What Would the Vive Flow Do Better than Quest 2 and other VR Competitors?
Assuming the device is a media-focused, media-consuming device more so than a VR game console, it would make itself stand out quite easily. It won’t need the horsepower behind other VR headsets and it would allow for higher resolution screens with better refresh rates while cutting back nearly everywhere else on the device. It might not even have speakers if it’s meant to only be superior at the “home theatre on your face” style of VR.
It might help explain the necessity of the VR-cable-attached approach, as watching 3-4 hour long movies is simply too much for most VR headsets. If it uses the cable as a form of power draw from a local battery, it would enable easy enjoyment of media on the go, from airplanes to trains, and may help normalize VR headset use in public.
Full Announcement Thursday for Vive Flow VR
While we proudly admit we are guessing many of the details about this VR Headset, we get a good chuckle out of the other outlets reporting rumors as absolute truths. It doesn’t matter, the details will all be revealed this Thursday as the official event happens. This is when you should make any decisions and shape any opinions you might have about the device. Anything you see, hear, or read online beforehand is at best an educated guess like our own. That being said, what do we hope is true about it?
Crossing Our Fingers: What We Hope The Vive Flow VR Will Be
This product could be and do many things, as any screens attached so close to your eyeballs could be. However, with the VR market slowly getting more saturated with new options, here is what we hope this VR device will do to stand out and make itself known. The VR marketplace doesn’t have a tried and true “theatre on your face” specialist that doesn’t even aim to be a VR game console. Perhaps that is why we projected these ideas on what we are interpreting and guessing this device to be – it’s what we hope it will be!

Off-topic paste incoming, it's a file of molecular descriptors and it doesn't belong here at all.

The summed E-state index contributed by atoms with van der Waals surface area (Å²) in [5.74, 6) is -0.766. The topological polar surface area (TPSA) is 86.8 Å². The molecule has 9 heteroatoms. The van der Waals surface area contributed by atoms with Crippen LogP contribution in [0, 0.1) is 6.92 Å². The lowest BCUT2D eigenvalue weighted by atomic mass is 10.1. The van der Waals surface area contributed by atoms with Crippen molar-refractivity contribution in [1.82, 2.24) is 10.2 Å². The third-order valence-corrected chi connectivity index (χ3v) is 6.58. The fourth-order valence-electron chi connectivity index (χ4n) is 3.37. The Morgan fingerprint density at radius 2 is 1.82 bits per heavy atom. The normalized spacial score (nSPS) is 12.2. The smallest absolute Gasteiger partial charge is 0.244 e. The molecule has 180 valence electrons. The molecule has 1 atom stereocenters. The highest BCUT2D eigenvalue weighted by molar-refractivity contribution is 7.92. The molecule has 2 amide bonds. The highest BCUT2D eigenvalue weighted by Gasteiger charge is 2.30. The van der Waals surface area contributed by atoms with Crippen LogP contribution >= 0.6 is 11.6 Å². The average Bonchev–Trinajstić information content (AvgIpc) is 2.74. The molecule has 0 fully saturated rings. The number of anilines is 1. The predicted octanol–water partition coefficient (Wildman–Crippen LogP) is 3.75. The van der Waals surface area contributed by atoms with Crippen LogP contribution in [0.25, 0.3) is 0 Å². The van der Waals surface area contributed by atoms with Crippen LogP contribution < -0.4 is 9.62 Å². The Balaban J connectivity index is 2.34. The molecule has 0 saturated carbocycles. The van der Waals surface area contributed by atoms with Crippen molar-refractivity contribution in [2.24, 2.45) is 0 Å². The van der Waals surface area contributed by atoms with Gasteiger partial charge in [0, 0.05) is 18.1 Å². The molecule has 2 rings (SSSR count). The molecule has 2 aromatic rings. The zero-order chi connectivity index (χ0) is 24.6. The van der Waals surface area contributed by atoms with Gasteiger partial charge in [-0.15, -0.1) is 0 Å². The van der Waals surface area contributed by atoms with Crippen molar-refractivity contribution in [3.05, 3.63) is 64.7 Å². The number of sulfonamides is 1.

Imagine 4k screens with 120hz refresh rates running on OLED panels in a VR-friendly, home-theatre style format. Further, imagine the wire runs to a battery bank, or to a laptop or phone that allows you to play movies and watch Netflix in optimal style. Adding in the real potential this could be a mobile device that would be scary for society. We have seen many new nightmares forms in the past few years, but none will be as horrifying as the implications of what this could be. A perfect and permanent comfortable television strapped to our eyes, making us blind to the harsh reality of the world around us. This could make your daily commute one of your favorite parts of the day. Imagine how much quieter and more peaceful each subway and airplane trip could be. Imagine every child is perfectly distracted into pure silence as you continue your flight across the Atlantic ocean. If it’s as comfortable as the bug-eyed appearance implies, these kids may not want to take it off for a minute!